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The Starting Gate - Monday 9th October

The Starting Gate By Ray Hickson Everest climb not beyond Clark Underdog status sits very well with jockey Tim Clark as he prepares to ride outsider Tulip in Saturday’s $10 million TAB Everest (1200m) at Royal Randwick. Tulip, one of three fillies in the Everest, is a $51 chance after being a somewhat surprise selection by owners Coolmore to run in their slot. Clark will ride the filly at 51kg and is taking a very open minded approach to the big race. “We’re going in there with no pressure on us but I’ll approach it like any other race,’’ Clark said.

Tulip runs fourth in the Tea Rose Stakes

“I’ve seen her race, I’ve watched a few of her replays again already. There’s not much more I can do until I see the barrier draw and work out a plan from then. “Her form reads all right, she beat Alizee and ran third in a Slipper.’’ It’s easy to forget that Tulip did place behind Everest favourite She Will Reign ($4.60) back in March in the Slipper after racing wide and gaining third on protest ahead of Menari. Tulip ran fourth in the Tea Rose Stakes (1400m) behind Alizee and Champagne Cuddles last month after an unlucky defeat first-up in Melbourne. “She hasn’t won this prep, she struggled a little at the 1400m the other day but back to 1200m with 51kg on her back I can’t see why she won’t run well,’’ Clark said. “Hopefully I can give her a good ride. You never know what might happen. “There’s so much promotion about the race and it’s good for racing, it’s going to be a specatacle and I’m glad to be part of it.’’ Stewards warning All 12 jockeys in the Everest will have the riot act read to them by chief steward Marc Van Gestel to ensure a clean first running of the world’s richest turf race. While it isn’t a Group 1 and there are only 12 runners, the race is worth $10 million. Because of that, Van Gestel said stewards will be treating it like a Golden Slipper or Doncaster when it comes to any rough house tactics. “It’s a big pot of gold at the end of the rainbow. We’ll certainly be letting the riders know of their obligations regarding careless riding,’’ he said. Waller attacks revived St Leger Who Shot Thebarman and Libran will be out to earn Melbourne Cup berths as they headline the $500,000 ATC St Leger (2600m) on Saturday. The St Leger, first run in 1841, hasn’t been a part of the Sydney calendar since 2001 and Waller is using the race to test his pair’s Cup credentials. Who Shot Thebarman is in line for his fourth straight Melbourne Cup having run third in 2014, 11th in 2015 and fifth last year. He ran fourth in the Group 1 Metropolitan (2400m) on September 30 with Libran in sixth place. "They both galloped on Saturday morning and galloped really well, they’ll have their final hit out on Tuesday,’’ Waller’s racing manager Charlie Duckworth said. “Who Shot Thebarman is ready to win a race, he tries very hard but more times than not bumps into one that has more luck or is a bit too good.’’ Revolution out, Calanda in Group 1 winner Russian Revolution won’t be seen again until early in the new year but trainer Peter Snowden said he’ll give the promising Calanda a chance at the top level this spring. The four-year-old, who beat The Monstar in the Ramornie Handicap at his last run at Grafton in July, has his second barrier trial this prep at Warwick Farm on Monday. Calanda had a very quiet hitout at Randwick on September 25 and contests an 800m trial alongside Tactical Advantage who is now with Joe Pride. “We’ll let him have a bit of a squeeze this time,’’ Snowden said. ‘’I’m happy with him, he’ll run on Wednesday week at Caulfield then two weeks later MSS Sprint at Flemington and if he runs well in that we’ll take him to Perth.’’ Meanwhile Russian Revolution, owned in similar interests to Calanda, is likely to be aimed at the Oakleigh Plate in the early part of the autumn after failing in the Moir Stakes. “He went way too hard, Hughie was the first to put his hand up. He was totally out of his comfort zone,’’ Snowden said. Zonk’s turn After making way for stablemate Slow Burn to return a winner last week, Zonk has her chance to post a first-up win at Warwick Farm on Wednesday. Zonk is slated to return in a Benchmark 70 over 1100m on the back of her impressive trial win at Randwick on September 25 where she clocked faster time than Slow Burn. Trainer Les Bridge said Zonk is going well ahead of her belated return but has no hesitation in placing Slow Burn above her in the pecking order. “I think Slow Burn has got a bit on her and in six months she could be a really good mare,’’ Bridhe said. Horses to follow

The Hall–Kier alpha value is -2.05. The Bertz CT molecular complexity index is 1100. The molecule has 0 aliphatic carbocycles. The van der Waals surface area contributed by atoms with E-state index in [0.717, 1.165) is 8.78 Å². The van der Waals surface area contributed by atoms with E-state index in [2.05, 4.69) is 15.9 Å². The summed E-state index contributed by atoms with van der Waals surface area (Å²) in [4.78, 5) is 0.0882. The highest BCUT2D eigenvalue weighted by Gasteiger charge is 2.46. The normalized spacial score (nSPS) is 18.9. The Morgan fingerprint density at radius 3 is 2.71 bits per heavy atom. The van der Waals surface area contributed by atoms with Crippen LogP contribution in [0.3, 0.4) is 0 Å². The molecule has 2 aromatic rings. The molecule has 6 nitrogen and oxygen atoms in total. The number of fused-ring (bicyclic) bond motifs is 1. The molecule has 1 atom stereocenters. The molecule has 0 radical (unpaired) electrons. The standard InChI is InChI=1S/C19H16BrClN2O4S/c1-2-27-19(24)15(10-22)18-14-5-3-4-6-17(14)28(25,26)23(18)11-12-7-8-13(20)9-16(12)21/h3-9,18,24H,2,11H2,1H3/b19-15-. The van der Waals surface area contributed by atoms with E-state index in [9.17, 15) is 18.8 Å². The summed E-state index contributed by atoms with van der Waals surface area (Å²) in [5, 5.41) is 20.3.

Shillelagh's luckless first-up run at Randwick on Saturday

Our Mantra (Randwick) – outstanding performance to get as close as he did after dropping out to last. Take nothing from the winner, but he showed a great turn of foot and according to Punter’s Intel data ran 11.05 from the 400m-200 and a fastest last 600m of 34.05. Ready to win a Saturday race at least. Shillelagh (Randwick) – first-up off a nice trial and she found a lot of backsides and consequently had little chance to do any winding up. Was back with Souchez (ran fourth) in the run and was held up inside him for much of the straight but did some good work late under no pressure once she got to the outside.

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